B&W, 1955, 88 mins. 14 secs.
Directed by Andrzej Wajda
Starring Tadeusz Lomnicki, Urszula Modrzynska, Tadeusz Janczar
Second Run (Blu-ray) (UK R0 HD), Arrow Video (DVD (UK R0 PAL), Criterion (DVD) (US R1 NTSC), Umbrella (DVD) (Australia R4 PAL), Polish Art Center (DVD) (Poland R0 PAL)

B&W, 1957, 96 mins. 45 secs.
Directed by Andrzej Wajda
Starring Teresa Iżewska, Tadeusz Janczar, Wieńczysław Gliński, Tadeusz Gwiazdowski
Second Run (Blu-ray) (UK R0 HD), Arrow Video (DVD (UK R0 PAL), Criterion (DVD) (US R1 NTSC), Umbrella (DVD) (Australia R4 PAL), Polish Art Center (DVD) (Poland R0 PAL)

B&W, 1958, 103 mins. 8 secs.
Directed by Andrzej Wajda
Starring Zbigniew Cybulski, Ewa Krzyżewska, Wacław Zastrzeżyński, Adam Pawlikowski, Bogumił Kobiela
Second Run (Blu-ray) (UK R0 HD), Arrow Video (DVD (UK R0 PAL), Criterion (Blu-ray & DVD) (US RA/R1 HD/NTSC), Umbrella (DVD) (Australia R4 PAL), Polish Art Center (DVD) (Poland R0 PAL) / WS (1.66:1) (16:9), Facets (DVD) (US R1 NTSC)

Casting a longer shadow A Generationin the history of Polish cinema than any other filmmaker, Andrzej Wajda came storming out of the gate A Generationjust under a decade after the end of World War II with a trilogy of films revolving around different aspects of the conflict. With each of the three films generating more acclaim than the last, they cemented a career that would be followed by such significant world cinema entries as Man of Iron, the Oscar-winning The Promised Land, Man of Marble, and Danton. The initial trilogy has been a home video mainstay for years, with the most heralded title getting multiple Blu-ray releases, but the U.K. Blu-ray set from late 2023 from Second Run offers the richest rewards with all three titles in immaculate restorations with a welcome batch of substantial extras.

First up is 1955's A Generation (Pokolenie), Wajda's debut film as well as the first effort for many of its participants behind and in front of the camera (including lots of film school comrades and a few soon-to-be-famous names peppered throughout the credits). On the cusp of adulthood, Stach (Blind Chance's Lomnicki) lives in a destitute neighborhood of Nazi-occupied Warsaw where he engages in petty theft and other wayward behavior with others his age. He soon becomes enmeshed with the local underground communist A Generationresistance through his new day job at a furniture store, and In the process he also finds a potential romance with Dorota (Modrzynska). With its naturalistic depictions of war-torn Polish ghettos and frequent discussions of Marxism and the nature of revolt, the film was enough to serve A Generationas a calling card for everyone involved. Despite Wajda's own subsequent minor misgivings about the film, it's a striking introduction with an often gripping sense of realism as the actors do their own stunt work, even hurtling on and off trains and firing loaded machine guns.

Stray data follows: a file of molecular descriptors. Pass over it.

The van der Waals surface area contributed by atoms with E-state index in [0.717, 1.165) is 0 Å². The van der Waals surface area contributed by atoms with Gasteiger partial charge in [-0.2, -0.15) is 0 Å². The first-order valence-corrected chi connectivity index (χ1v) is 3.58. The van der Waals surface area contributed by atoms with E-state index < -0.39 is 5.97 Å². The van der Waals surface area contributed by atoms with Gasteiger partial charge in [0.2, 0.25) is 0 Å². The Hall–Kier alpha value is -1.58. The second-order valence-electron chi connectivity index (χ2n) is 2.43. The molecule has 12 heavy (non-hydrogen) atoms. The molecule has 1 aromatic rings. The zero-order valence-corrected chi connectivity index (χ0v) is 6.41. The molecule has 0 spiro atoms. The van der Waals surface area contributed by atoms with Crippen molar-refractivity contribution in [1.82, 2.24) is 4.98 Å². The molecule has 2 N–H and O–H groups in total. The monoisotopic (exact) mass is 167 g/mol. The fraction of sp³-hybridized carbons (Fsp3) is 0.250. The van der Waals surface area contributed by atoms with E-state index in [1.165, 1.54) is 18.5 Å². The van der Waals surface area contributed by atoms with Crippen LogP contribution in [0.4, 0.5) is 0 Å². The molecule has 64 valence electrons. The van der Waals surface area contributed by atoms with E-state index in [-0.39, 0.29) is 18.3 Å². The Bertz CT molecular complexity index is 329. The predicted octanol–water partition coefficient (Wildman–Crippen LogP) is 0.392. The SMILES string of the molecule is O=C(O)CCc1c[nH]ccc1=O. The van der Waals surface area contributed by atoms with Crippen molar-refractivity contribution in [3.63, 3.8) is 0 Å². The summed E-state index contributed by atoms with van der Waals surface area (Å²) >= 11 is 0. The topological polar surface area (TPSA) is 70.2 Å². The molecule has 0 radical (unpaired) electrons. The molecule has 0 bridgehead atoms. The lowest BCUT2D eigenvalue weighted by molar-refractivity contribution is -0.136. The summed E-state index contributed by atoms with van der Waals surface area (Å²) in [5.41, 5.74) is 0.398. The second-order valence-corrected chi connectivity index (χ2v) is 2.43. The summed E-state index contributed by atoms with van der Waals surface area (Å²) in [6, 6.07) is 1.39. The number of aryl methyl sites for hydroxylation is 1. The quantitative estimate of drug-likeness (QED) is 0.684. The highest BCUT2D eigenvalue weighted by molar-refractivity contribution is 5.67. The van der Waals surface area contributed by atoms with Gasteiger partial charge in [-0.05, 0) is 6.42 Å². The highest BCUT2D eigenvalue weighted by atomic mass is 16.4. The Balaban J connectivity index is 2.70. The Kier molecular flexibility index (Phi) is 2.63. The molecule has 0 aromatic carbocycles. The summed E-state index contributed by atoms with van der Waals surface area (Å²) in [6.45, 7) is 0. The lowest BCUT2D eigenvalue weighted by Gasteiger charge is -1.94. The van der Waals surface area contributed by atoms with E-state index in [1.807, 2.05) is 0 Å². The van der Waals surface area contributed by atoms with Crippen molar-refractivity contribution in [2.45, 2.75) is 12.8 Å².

The governmental restrictions that made artistic expression a challenge in Poland had relaxed considerably by the time Wadja's second film was realized: 1957's Kanal, a Special Jury Prize winner at Cannes and a harrowing depiction of the Warsaw Uprising of 1944 that ultimately cost the lives of hundreds of thousands. In fact, it's a grim proclamation at the beginning of the film that death is likely awaiting our protagonists, a group of Home Army members whose friends and loved ones are already falling prey to the aggression of Nazi forces moving through Warsaw. Their only method of escape is through the sewers, an arduous process that occupies the bulk of the running time. Extremely intense and stunningly photographed, Kanalthis is basically a survival story pared down to its brutal essentials with screenwriter Jerzy Stefan Stawiński using his own experience during the Warsaw Uprising in the sewers to Kanalgive it a startling immediacy.

That brings us to the third and most legendary of the three films, 1958's Ashes and Diamonds (Popiół i diament), a watershed moment in Polish cinema and a dividing of sorts that cleared the way for the new wave of filmmaking to come. In his star-making role, Zbigniew Cybulski (The Saragossa Manuscript), who had debuted in a small role at the beginning of A Generation and died tragically in 1967, stars as Maciek, a onetime Home Army soldier in the waning days of World War II. Along with two colleagues, Andrzej (Pawlikowski) and Drewnowski (Kobiela), he's ordered to assassinate Konrad Szczuka, an incoming communist official. After the first attempt goes disastrously wrong, they're ordered to try again -- but Maciek finds his duty tested when he meets and falls for barmaid Krystyna (Krzyżewska), fully aware that he'll have to flee once the assignment is done. The film adapts a more complex and sprawling novel by Jerzy Andrzejewski, which was extremely familiar reading in schools and had stymied previous adaptation attempts; Kanalhere the decision to hone in on Maciek and compress the action down to a 24-hour period proved to be a wise one as the film as a narrative velocity that makes it a natural successor to Kanal. What really sets it apart though is the performance by Cybulski, cutting an unforgettable figure with his sunglasses and cool demeanor (which led to obvious and unavoidable James Dean comparisons, though you can see a bit of proto-Steve McQueen as Kanalwell).